Faced with a clearly combative opposition, the ANC on Thursday night abandoned a debate in the National Assembly on a report calling for the suspension of 20 Economic Freedom Fighters MPs from the legislature.
The decision came after five hours of tense meetings in Parliament, while riot police were again brought into the precinct a week after they were sent into the Chamber to evict an EFF MP.
“They have agreed to continue with the sitting but to make the report stand over and to call another sitting next week Tuesday,” EFF MP Sipho Mbatha told Sapa as ANC MPs filed into their second caucus meeting for the night.
Mbatha said it was also agreed at a meeting of chief whips that talks to end the political impasse in Parliament would continue in the meanwhile.
This was confirmed by a Democratic Alliance source, who added: “The ANC had their back against the wall.” DA spokesman Mabine Seabe said it was agreed that political parties would hold another meeting with Deputy President Cyril Ramaphosa, who brokered a fragile truce between political parties in Parliament on Tuesday, only to declare it “in tatters” less than 48 hours later.
The meeting would take place on Monday or Tuesday, Seabe said.
Ramaphosa’s spokesman Ronnie Mamoepa said the deputy resident had received a request from several parties represented in Parliament for meeting.
“He is considering the request favourably,” Mamoepa said.
Deputy Speaker Lechesa Tsenoli told MPs the item had been taken off the agenda, leaving the house to commence a late sitting on less contentious matters.
It was Ramaphosa who had announced on Wednesday that the report of the powers and privileges committee calling for the strongest possible punishment for EFF politicians who heckled President Jacob Zuma in August was back on the agenda.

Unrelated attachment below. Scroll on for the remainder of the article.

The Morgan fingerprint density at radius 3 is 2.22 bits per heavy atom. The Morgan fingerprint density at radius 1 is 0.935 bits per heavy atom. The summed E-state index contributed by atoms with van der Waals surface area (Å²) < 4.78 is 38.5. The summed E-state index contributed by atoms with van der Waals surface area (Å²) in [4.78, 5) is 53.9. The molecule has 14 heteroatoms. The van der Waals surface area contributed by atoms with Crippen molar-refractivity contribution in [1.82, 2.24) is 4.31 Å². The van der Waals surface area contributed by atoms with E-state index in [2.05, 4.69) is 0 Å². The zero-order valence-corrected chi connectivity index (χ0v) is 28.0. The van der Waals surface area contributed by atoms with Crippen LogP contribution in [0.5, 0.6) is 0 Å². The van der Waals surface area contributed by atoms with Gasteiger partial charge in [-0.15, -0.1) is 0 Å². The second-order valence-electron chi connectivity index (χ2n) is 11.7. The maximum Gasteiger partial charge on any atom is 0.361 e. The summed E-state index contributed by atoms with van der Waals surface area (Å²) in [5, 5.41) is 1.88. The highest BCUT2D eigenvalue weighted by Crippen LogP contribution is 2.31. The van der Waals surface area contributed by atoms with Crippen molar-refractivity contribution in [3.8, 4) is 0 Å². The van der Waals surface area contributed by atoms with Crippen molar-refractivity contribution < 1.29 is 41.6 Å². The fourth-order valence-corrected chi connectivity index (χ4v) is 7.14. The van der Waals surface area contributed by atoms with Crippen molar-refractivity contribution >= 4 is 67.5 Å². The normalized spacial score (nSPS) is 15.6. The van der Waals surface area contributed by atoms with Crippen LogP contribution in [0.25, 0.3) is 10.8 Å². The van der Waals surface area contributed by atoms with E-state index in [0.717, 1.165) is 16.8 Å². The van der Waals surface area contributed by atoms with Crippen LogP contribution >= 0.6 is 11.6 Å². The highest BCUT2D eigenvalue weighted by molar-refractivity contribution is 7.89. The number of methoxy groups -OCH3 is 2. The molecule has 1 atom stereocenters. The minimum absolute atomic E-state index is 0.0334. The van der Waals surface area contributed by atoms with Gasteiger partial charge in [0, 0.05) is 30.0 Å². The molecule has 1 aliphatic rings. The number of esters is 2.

The move came in retaliation for the Democratic Alliance’s insistence on proceeding with a motion accusing Zuma of ducking questions on the R246 million security upgrade of his Nkandla homestead.
The motion calling for Zuma’s censure was easily voted down by the ANC majority, but the debate saw the ANC heavyweights savage newly-minted parliamentary opposition leader Mmusi Maimane.
They accused him of sabotaging Ramaphosa’s deal by failing to secure the support of his party to withdraw the motion.
On Thursday morning DA leader Helen Zille stood next to Maimane in an anti-Zuma protest on the steps of Parliament and told reporters that shelving the debate was never part of the agreement brokered to restore decorum to the legislature.
On Thursday night, it was the ruling party that had to contend with signs of divisions as it grappled for hours with whether to bow to a restive opposition.
Mbatha said the EFF would not have taken it lying down if the ANC had proceeded with consideration of the report.
“If they did not withdraw the report, we were going to be very angry.” When the sitting resumed shortly before 9pm, ANC Chief Whip Stone Sizani tabled a motion that the report be held back to allow political consultation to continue.
All parties immediately agreed. They also agreed that there would be no further motions for the sitting.
Earlier Sizani had sought to prevent an opposition filibuster — designed to delay the report on the EFF — by moving that motions be placed last on the agenda for the day.
It echoed an attempt by Speaker Baleka Mbete last Thursday to limit the time for motions to 45 minutes. The opposition objected vehemently and for the third consecutive day insults flew across the floor.
EFF Chief Whip Floyd Shivambu said the proposal should have gone to the National Assembly programming committee.
“It is wrong for the programme to be foisted on us. It is not tradition that this be done… We should have agreed on this programme before it comes here.” Shivambu found support from the Freedom Front Plus’s Corne Mulder, who said Sizani was abandoning traditions respecting multi-party democracy — a frequent complaint from the opposition who accuse ANC leaders in Parliament of undermining the legislature to shield Zuma from scrutiny.
“All the structures of Parliament are falling by the wayside,” he said.
At this point Ramaphosa issued another statement saying he remained open to further negotiations with political parties to restore calm to Parliament. SAPA